The proposed National Identification System has already been sponsored in the Senate, with Senator Panfilo Lacson delivering the bill’s sponsorship message on Monday, March 12, at the Senate Session Hall.
Senate deliberations shall commence this week, and Budget Secretary Benjamin Diokno is hopeful that the bill will be passed into law as early as next week.
The corresponding house bill on the National ID System, HB 6221, has been approved by the Lower House on third and final reading last September 2017.
SB 1738, entitled, “An Act Establishing the Philippine Identification System” will establish a single national identification system referred to as the “Philippine Identification System” or the “PhilSys” for all citizens and resident aliens of the Philippines. This unified system would promote seamless delivery of service, improve the efficiency, transparency, and targeted delivery of public and social services, and enhance administrative governance.
In addition, the National ID is expected to reduce corruption, curtail bureaucratic red tape, avert fraudulent transactions and misrepresentations, strengthen financial inclusion, and promote ease of doing business.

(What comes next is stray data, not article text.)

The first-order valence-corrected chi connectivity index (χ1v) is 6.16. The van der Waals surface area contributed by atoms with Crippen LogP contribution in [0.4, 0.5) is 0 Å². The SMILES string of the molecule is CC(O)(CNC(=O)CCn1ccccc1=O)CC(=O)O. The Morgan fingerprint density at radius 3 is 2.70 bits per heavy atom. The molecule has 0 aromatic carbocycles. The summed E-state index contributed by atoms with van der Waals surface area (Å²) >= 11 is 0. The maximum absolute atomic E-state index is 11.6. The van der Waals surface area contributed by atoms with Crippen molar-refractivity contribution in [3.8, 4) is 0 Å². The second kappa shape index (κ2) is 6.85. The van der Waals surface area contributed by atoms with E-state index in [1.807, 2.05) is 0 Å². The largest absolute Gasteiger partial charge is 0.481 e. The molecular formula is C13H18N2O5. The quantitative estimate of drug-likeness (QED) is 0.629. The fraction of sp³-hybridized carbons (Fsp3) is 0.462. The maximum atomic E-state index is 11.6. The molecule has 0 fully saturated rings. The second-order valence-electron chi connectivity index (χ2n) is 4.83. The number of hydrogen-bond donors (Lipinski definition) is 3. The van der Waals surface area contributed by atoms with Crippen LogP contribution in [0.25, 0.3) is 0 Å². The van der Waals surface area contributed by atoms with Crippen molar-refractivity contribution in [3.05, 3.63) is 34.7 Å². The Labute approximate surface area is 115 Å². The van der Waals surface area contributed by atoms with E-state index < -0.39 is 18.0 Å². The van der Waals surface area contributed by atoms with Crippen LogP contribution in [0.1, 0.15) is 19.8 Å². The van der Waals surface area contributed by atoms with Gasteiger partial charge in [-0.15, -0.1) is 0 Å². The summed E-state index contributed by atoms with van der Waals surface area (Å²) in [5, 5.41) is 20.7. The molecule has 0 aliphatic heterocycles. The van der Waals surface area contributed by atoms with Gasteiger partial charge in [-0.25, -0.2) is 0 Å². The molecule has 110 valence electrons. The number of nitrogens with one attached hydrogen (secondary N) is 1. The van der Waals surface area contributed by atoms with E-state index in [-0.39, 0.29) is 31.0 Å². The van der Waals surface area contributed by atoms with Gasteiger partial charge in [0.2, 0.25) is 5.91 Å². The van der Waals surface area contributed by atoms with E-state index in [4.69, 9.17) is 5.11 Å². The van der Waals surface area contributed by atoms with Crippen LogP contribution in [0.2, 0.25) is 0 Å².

Consequently, every Filipino and resident alien of the country shall be identified through the use of a unique and permanent PhilSys Number (PSN), which is randomly generated. It shall be the standard number assigned to each individual to be incorporated in all identification systems of government agencies.
Currently, the most harmonized identification system that the Philippines has is the Unified Multi-purpose ID or UMID, which is issued to the members of the Social Security System (SSS), Government Service Insurance System (GSIS), Philippine Health Insurance Corporation (PhilHealth), and the Home Development Mutual Fund (Pag-IBIG Fund).
However, the UMID only covers less than 20 percent of the population since the start of its implementation and enrollment process in 2010. Hence, the UMID is not enough to solve the inconvenience and unnecessary and costly redundancies of multiple government ID systems.
Indiscriminate data collection may pose risks to individual privacy. Such is the reason why privacy remains to be one of the main concerns surrounding the establishment of a national ID system.
As such, data to be collected by the Philippine Registry for the national ID shall be limited to demographic information such as: a) Name; b) Sex; c) Date of Birth; d) Place of Birth; and e) Address.
Other information such as Mobile Number and E-mail address of the cardholder are optional. Also, Biometrics information to be collected include facial image, full set of fingerprints, iris scan and if necessary, other identifiable features of an individual as may be determined.
For FY 2018, funding for the national ID system amounting to PhP 2 Billion has already been made available under the budget of the Philippine Statistics Authority, as provided in the General Appropriations Act.